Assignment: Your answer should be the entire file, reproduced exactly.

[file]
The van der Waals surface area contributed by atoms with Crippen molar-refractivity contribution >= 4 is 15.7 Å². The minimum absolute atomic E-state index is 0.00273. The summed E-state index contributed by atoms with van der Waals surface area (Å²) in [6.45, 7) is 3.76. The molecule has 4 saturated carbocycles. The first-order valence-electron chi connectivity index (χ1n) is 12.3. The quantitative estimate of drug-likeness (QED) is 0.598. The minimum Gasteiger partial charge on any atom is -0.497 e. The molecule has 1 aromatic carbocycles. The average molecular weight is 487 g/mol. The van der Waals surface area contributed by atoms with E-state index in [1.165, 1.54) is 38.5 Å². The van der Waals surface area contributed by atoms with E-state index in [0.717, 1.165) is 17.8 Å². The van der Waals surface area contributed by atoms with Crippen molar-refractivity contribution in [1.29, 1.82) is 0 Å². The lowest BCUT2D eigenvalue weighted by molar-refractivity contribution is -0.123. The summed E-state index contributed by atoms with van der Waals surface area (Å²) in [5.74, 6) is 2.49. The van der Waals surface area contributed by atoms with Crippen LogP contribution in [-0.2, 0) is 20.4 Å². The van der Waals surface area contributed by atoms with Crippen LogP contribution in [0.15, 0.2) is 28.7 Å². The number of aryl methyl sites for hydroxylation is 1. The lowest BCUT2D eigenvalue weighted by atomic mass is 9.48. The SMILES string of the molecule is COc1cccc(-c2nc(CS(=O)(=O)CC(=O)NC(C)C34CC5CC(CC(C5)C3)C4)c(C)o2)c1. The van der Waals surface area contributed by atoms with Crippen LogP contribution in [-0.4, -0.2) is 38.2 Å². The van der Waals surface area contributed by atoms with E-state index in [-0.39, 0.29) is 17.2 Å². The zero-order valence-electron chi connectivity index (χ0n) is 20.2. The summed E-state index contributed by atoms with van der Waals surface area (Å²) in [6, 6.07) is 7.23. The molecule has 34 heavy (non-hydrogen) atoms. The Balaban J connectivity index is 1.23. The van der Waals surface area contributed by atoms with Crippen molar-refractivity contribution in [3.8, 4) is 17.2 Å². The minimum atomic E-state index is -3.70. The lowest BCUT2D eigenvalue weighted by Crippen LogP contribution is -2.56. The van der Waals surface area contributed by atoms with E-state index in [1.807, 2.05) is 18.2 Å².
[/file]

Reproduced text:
The van der Waals surface area contributed by atoms with Crippen molar-refractivity contribution >= 4 is 15.7 Å². The minimum absolute atomic E-state index is 0.00273. The summed E-state index contributed by atoms with van der Waals surface area (Å²) in [6.45, 7) is 3.76. The molecule has 4 saturated carbocycles. The first-order valence-electron chi connectivity index (χ1n) is 12.3. The quantitative estimate of drug-likeness (QED) is 0.598. The minimum Gasteiger partial charge on any atom is -0.497 e. The molecule has 1 aromatic carbocycles. The average molecular weight is 487 g/mol. The van der Waals surface area contributed by atoms with E-state index in [1.165, 1.54) is 38.5 Å². The van der Waals surface area contributed by atoms with E-state index in [0.717, 1.165) is 17.8 Å². The van der Waals surface area contributed by atoms with Crippen molar-refractivity contribution in [1.29, 1.82) is 0 Å². The lowest BCUT2D eigenvalue weighted by molar-refractivity contribution is -0.123. The summed E-state index contributed by atoms with van der Waals surface area (Å²) in [5.74, 6) is 2.49. The van der Waals surface area contributed by atoms with Crippen LogP contribution in [-0.2, 0) is 20.4 Å². The van der Waals surface area contributed by atoms with Crippen LogP contribution in [0.15, 0.2) is 28.7 Å². The number of aryl methyl sites for hydroxylation is 1. The lowest BCUT2D eigenvalue weighted by atomic mass is 9.48. The SMILES string of the molecule is COc1cccc(-c2nc(CS(=O)(=O)CC(=O)NC(C)C34CC5CC(CC(C5)C3)C4)c(C)o2)c1. The van der Waals surface area contributed by atoms with Crippen LogP contribution in [-0.4, -0.2) is 38.2 Å². The van der Waals surface area contributed by atoms with E-state index in [-0.39, 0.29) is 17.2 Å². The zero-order valence-electron chi connectivity index (χ0n) is 20.2. The summed E-state index contributed by atoms with van der Waals surface area (Å²) in [6, 6.07) is 7.23. The molecule has 34 heavy (non-hydrogen) atoms. The Balaban J connectivity index is 1.23. The van der Waals surface area contributed by atoms with Crippen molar-refractivity contribution in [3.8, 4) is 17.2 Å². The minimum atomic E-state index is -3.70. The lowest BCUT2D eigenvalue weighted by Crippen LogP contribution is -2.56. The van der Waals surface area contributed by atoms with E-state index in [1.807, 2.05) is 18.2 Å².